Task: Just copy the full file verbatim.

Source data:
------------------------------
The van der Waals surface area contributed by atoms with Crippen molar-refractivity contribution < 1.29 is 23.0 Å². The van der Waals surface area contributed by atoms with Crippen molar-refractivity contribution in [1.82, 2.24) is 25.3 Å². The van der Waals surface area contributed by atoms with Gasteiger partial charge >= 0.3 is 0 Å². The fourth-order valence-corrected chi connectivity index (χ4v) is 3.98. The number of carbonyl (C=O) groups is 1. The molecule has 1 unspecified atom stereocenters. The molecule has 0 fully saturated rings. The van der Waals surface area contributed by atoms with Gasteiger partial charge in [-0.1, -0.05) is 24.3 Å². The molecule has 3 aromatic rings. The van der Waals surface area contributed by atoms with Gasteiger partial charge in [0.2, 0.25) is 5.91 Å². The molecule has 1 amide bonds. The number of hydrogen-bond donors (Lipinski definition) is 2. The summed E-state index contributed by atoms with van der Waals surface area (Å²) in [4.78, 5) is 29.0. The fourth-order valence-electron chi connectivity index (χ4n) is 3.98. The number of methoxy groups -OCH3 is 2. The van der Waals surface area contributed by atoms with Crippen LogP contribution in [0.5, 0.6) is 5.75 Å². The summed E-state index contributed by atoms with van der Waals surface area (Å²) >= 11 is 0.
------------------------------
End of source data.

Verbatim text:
The van der Waals surface area contributed by atoms with Crippen molar-refractivity contribution < 1.29 is 23.0 Å². The van der Waals surface area contributed by atoms with Crippen molar-refractivity contribution in [1.82, 2.24) is 25.3 Å². The van der Waals surface area contributed by atoms with Gasteiger partial charge >= 0.3 is 0 Å². The fourth-order valence-corrected chi connectivity index (χ4v) is 3.98. The number of carbonyl (C=O) groups is 1. The molecule has 1 unspecified atom stereocenters. The molecule has 0 fully saturated rings. The van der Waals surface area contributed by atoms with Gasteiger partial charge in [-0.1, -0.05) is 24.3 Å². The molecule has 3 aromatic rings. The van der Waals surface area contributed by atoms with Gasteiger partial charge in [0.2, 0.25) is 5.91 Å². The molecule has 1 amide bonds. The number of hydrogen-bond donors (Lipinski definition) is 2. The summed E-state index contributed by atoms with van der Waals surface area (Å²) in [4.78, 5) is 29.0. The fourth-order valence-electron chi connectivity index (χ4n) is 3.98. The number of methoxy groups -OCH3 is 2. The van der Waals surface area contributed by atoms with Crippen LogP contribution in [0.5, 0.6) is 5.75 Å². The summed E-state index contributed by atoms with van der Waals surface area (Å²) >= 11 is 0.